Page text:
Have questions about Chinese Elm Trees? We’ve got answers in our comprehensive Chinese Elm Tree guide.
With their weeping habit, colorful bark, and fall color, Chinese elm trees are graceful and beautiful additions to landscapes.
If you’re looking for an attractive tree that won’t be a fussy problem, then a Chinese elm is the tree for you.
Keep reading because we take all the mystery out of properly caring for this hardy tree. Once finished, you’ll know exactly what this tree requires to thrive.
Best of all, you don’t have to be a master gardener to turn your Chinese elm into an eye-catching specimen.
Chinese elm tree (Ulmus parvifolia) is native to China, North Korea, Japan, and Taiwan. It also goes by the common name lacebark elm.
The elm is hardy growing in USDA zones 5 through 10. Trees have a deciduous or evergreen habit depending on the climate where it resides. Those growing in the warmest portions of its hardiness zones are evergreen.
The tree has a fast growth rate. At maturity, Chinese elms grows to an average height of 40 to 50 feet with a similar spread. However, some of them can grow up to 70 feet with the right conditions.
The elm develops an upright, round and graceful thick canopy filled with long arching branches resulting in a vase-like shape. Branches fill with glossy, 1-inch dark green leaves that are quite attractive.
Those living in the coldest portion of its hardiness zones can expect some brilliant fall colors. In fall, leaves transform into bright shades of purple, yellow, and red. In warmer areas, the green leaves can take on a yellow hue. The dropped foliage typically doesn’t create a litter problem in the landscape.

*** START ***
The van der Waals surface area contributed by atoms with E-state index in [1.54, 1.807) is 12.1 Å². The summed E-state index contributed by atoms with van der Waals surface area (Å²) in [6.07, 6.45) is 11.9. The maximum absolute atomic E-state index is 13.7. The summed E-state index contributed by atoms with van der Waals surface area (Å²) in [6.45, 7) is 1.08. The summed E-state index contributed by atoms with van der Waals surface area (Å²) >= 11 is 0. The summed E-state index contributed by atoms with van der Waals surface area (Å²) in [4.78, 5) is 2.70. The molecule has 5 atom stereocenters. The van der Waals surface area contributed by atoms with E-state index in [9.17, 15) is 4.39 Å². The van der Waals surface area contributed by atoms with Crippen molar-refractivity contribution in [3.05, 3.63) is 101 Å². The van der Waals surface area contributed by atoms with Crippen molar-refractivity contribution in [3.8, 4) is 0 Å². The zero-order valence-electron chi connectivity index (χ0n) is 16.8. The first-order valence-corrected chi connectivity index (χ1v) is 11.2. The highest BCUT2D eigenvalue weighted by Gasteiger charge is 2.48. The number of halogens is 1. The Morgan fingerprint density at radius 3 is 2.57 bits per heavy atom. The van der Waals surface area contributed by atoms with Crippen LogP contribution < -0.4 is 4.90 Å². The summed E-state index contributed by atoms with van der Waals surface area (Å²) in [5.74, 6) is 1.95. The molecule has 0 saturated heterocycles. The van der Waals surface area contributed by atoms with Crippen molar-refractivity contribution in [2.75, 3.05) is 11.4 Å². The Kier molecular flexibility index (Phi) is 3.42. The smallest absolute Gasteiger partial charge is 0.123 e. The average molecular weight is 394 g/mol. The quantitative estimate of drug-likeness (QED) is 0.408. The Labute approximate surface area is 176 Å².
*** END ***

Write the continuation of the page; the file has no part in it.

In late summer, Chinese elm trees produce little greenish-red flowers. Spent flowers then develop into clusters of flat, single-seeded, winged-samara fruit that are papery-feeling. The fruit matures in fall.
Chinese Elm vs. Siberian Elm
Although often called a Chinese elm, a Siberian elm (Ulmus pumila) is a totally different tree.
The Siberian elm has gray, deeply furrowed bark compared to the Chinese elm. It also has a fast growth rate, but it is prone to branches breaking and many diseases and pests. Although they have similar traits at first glance, the Siberian elm is an inferior tree with a host of problems and is considered invasive in many areas.
General Care Guide
When planted in preferred conditions and given proper care, a Chinese elm tree can live anywhere from 50 to 150 years.
Getting your tree off to its best start prevents potential future problems.
Amount of Sun
One of the good things about Chinese elms is that they tolerate a wide range of sun conditions. They grow well in an area located in full sun to partial shade. However, they won’t perform well planted in a location situated in full shade.
Although the tree tolerates various light conditions, full sun produces the best growth.
Preferred Soil Conditions
These hardy trees also adapt to various soil types. They tolerate soil that is occasionally wet to dry. The tree also adapts to extreme changes in soil pH from acidic to alkaline.
For the best growth, plant a it in an area with well-drained, rich loamy soil kept moist through regular water applications.
Although the tree tolerates occasional wet feet, don’t plant in an area where the soil is constantly wet and soggy. Problems with root rot can occur if conditions are too wet.
Once established, Chinese elm trees have a high tolerance for drought conditions. It’s forgiving if you forget to water or rain hasn’t graced your area in a while.
However, regular water applications produce the best growth, keeping the foliage looking its best.